This month’s practice is “Sila,” translated as virtue, or morality.  Goodness.

I don’t know about you, but virtue, or morality never had a great appeal to me.  In our post-modern, hip, ironic world, where we seem to be surrounded by so much meanness, goodness sometimes seems kind of sissy or namely-pamby; “goody two-shoes” is not a compliment.   It is only when one actually practices it that one sees its rewards.

What practice of sila promises is “the bliss of blamelessness.”  To those of us haunted by feelings of shame or guilt, or some inner conviction of wrongness –  often the byproduct of growing up gay or lesbian in a homophobic world –  it is actually quite liberating to come to see and believe in one’s own goodness.  And to act in a way that supports that view.

One way of practicing this perfection of “sila” is by following the precepts.  The precepts are not commandments, nor rules about right and wrong.  They are not imposed from without.  They are undertaken, from within oneself, as “trainings.”  To train the heart and mind to recognize the innate goodness that lies within each of us.

The precepts all begin with the phrase, “I undertake the training to …

  1. refrain from killing, taking life.  (also, can be broadened to include causing harm.)
  2. refrain from taking that which is not offered.
  3. refrain from sexual misconduct
  4. refrain from false speech
  5. refrain from intoxicants that cloud the mind.

It is important to remember that these are guidelines, trainings.  So that, for example, as one might be taking something that is not offered – a pen in a doctor’s office, an illegal parking space, calling something tax-deductible or a business expense which really isn’t; going on Facebook on employers time … not to mention more egregious examples … one simply holds it up for enquiry, and makes that pause, to determine, am I following this precept.

The first precept, too, to refrain from killing, or taking life.  “Oh, that’s easy,” one might say. I’ve never killed anyone.”  Ever tent your house for termites, or given your dog a flea bath? Again, these are not absolutes, they are trainings, areas of enquiry, so that we live consciously, and considerately of the needs of others.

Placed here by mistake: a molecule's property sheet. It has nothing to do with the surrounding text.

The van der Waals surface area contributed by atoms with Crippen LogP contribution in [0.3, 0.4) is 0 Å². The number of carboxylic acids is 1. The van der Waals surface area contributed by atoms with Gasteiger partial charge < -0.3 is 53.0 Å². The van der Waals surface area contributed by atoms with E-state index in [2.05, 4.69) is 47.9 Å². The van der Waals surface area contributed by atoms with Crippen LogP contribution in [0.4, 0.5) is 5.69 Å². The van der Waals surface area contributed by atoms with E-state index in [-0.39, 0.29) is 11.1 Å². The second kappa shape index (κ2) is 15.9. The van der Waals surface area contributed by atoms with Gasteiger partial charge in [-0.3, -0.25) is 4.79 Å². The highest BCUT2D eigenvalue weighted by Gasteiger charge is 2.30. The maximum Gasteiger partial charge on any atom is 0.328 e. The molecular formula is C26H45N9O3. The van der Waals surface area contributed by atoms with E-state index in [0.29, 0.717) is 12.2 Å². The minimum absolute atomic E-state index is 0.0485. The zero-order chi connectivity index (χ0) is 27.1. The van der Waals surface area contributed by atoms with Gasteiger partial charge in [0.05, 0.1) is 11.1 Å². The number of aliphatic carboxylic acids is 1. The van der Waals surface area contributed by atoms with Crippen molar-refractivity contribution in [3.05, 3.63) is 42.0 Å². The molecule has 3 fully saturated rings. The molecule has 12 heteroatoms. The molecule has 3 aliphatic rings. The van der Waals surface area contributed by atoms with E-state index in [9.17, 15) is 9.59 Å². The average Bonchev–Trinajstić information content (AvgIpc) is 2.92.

Sexual misconduct is behavior which causes harm, to oneself or another.  Interestingly, for us, sex with a member of one’s own gender is not considered misconduct.  Only if it causes harm to oneself or another.

Guidelines about false speech can be discussed at length another time, but saying something that isn’t true, or which is slanderous or harmful … which could include self-denigrating comments about oneself, if they’re not true … is a good place to start.

All of these precepts can also be looked at in reverse, as aspirations of things to do, rather than things to avoid.

  1. To cultivate compassion and loving-kindness, and to protect the lives of people, animals and plants.
  2. To realize the sufficiency in what I have; to practice generosity.
  3. To cultivate responsibility in the use of my sexual energy; to respect my commitments and the commitments of others.
  4. To cultivate loving speech and deep listening.  To speak truthfully, and not to spread news which I do not know to be true.
  5. To practice mindful eating and consuming in a way that protects clarity; recognizing that proper diet is crucial for self-transformation and the  healing of the planet.
All of the precepts come from a place of accountability and self-responsibility.  One follows them not because one is required to, but because they lead to alleviation of suffering; ours, and others.

The Buddha is often compared to a physician, prescribing for the wounded heart and mind. The precepts are prescriptions for self-esteem, self-respect, self-care.  Following them, using them as trainings, leads to confidence and lack of fear.

Sila is based on the logic of interconnectedness.  If we are all part of the same web of interconnection, I cannot hurt you without also hurting myself.  If I would not like something done to me, then how can I do it to another?

Sila follows generosity, and in a sense, is a continuation of generosity.  By practicing sila, and following the precepts, we contribute safety and truthfulness.  We are giving people the gift of knowing they are safe in our presence.  When people know they can trust us, they feel comfortable around us; when we know we can trust ourselves, we gain a healthy sense of self-respect.




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About Diana Gould

Diana Gould leads the Thursday night sitting group at InsightLA, and is the guiding teacher for Dharma Alliance, a mindfulness meditation group at InsightLA for the LGBTQI ommunity. She has been a meditator for 35 years, practicing Insight meditation for 20. She graduated from the Community Dharma Leader Training at Spirit Rock, was trained as a facilitator at the Vipassana Support Institute, and is part of the Teacher Development group at InsightLA, under the guidance of founder Trudy Goodman. She completed Buddhist Chaplaincy training at the Sati Institute, and works as a spiritual care volunteer with Vitas Hospice, where she was named Volunteer of the Year in 2011. She graduated from UCLA Film School and received an MFA from the Bennington Writers Program. As a television writer and producer, her credits include pilots, episodes, movies and miniseries for network and cable. Her first novel, “Coldwater” will be published in April 2013 by Gibraltar Road.

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